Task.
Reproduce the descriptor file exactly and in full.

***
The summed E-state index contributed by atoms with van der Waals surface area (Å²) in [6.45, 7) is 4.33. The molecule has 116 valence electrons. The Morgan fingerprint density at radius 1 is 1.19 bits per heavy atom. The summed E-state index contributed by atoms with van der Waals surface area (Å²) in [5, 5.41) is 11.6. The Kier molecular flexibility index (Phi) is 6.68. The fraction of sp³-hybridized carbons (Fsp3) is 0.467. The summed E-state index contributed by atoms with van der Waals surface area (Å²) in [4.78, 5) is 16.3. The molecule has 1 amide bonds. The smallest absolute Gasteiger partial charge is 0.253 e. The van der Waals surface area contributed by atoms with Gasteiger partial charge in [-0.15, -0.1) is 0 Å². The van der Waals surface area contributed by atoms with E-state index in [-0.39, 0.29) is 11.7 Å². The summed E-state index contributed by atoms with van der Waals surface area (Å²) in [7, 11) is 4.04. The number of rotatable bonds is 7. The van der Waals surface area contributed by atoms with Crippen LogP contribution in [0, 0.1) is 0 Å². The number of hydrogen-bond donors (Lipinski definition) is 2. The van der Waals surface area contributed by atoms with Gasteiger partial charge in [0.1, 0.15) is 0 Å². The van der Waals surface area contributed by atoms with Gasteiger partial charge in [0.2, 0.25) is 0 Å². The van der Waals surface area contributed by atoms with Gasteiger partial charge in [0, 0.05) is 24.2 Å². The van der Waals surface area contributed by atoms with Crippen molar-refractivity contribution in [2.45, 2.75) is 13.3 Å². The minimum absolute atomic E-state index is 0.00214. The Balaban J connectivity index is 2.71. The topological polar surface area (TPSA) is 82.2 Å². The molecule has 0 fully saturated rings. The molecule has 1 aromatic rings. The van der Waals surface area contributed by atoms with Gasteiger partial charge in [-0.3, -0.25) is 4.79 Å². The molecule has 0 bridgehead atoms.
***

The summed E-state index contributed by atoms with van der Waals surface area (Å²) in [6.45, 7) is 4.33. The molecule has 116 valence electrons. The Morgan fingerprint density at radius 1 is 1.19 bits per heavy atom. The summed E-state index contributed by atoms with van der Waals surface area (Å²) in [5, 5.41) is 11.6. The Kier molecular flexibility index (Phi) is 6.68. The fraction of sp³-hybridized carbons (Fsp3) is 0.467. The summed E-state index contributed by atoms with van der Waals surface area (Å²) in [4.78, 5) is 16.3. The molecule has 1 amide bonds. The smallest absolute Gasteiger partial charge is 0.253 e. The van der Waals surface area contributed by atoms with Gasteiger partial charge in [-0.15, -0.1) is 0 Å². The van der Waals surface area contributed by atoms with E-state index in [-0.39, 0.29) is 11.7 Å². The summed E-state index contributed by atoms with van der Waals surface area (Å²) in [7, 11) is 4.04. The number of rotatable bonds is 7. The van der Waals surface area contributed by atoms with Crippen LogP contribution in [0, 0.1) is 0 Å². The number of hydrogen-bond donors (Lipinski definition) is 2. The van der Waals surface area contributed by atoms with Gasteiger partial charge in [0.1, 0.15) is 0 Å². The van der Waals surface area contributed by atoms with Gasteiger partial charge in [0.2, 0.25) is 0 Å². The van der Waals surface area contributed by atoms with Gasteiger partial charge in [0, 0.05) is 24.2 Å². The van der Waals surface area contributed by atoms with Crippen molar-refractivity contribution in [2.45, 2.75) is 13.3 Å². The minimum absolute atomic E-state index is 0.00214. The Balaban J connectivity index is 2.71. The topological polar surface area (TPSA) is 82.2 Å². The molecule has 0 fully saturated rings. The molecule has 1 aromatic rings. The van der Waals surface area contributed by atoms with Gasteiger partial charge in [-0.3, -0.25) is 4.79 Å². The molecule has 0 bridgehead atoms.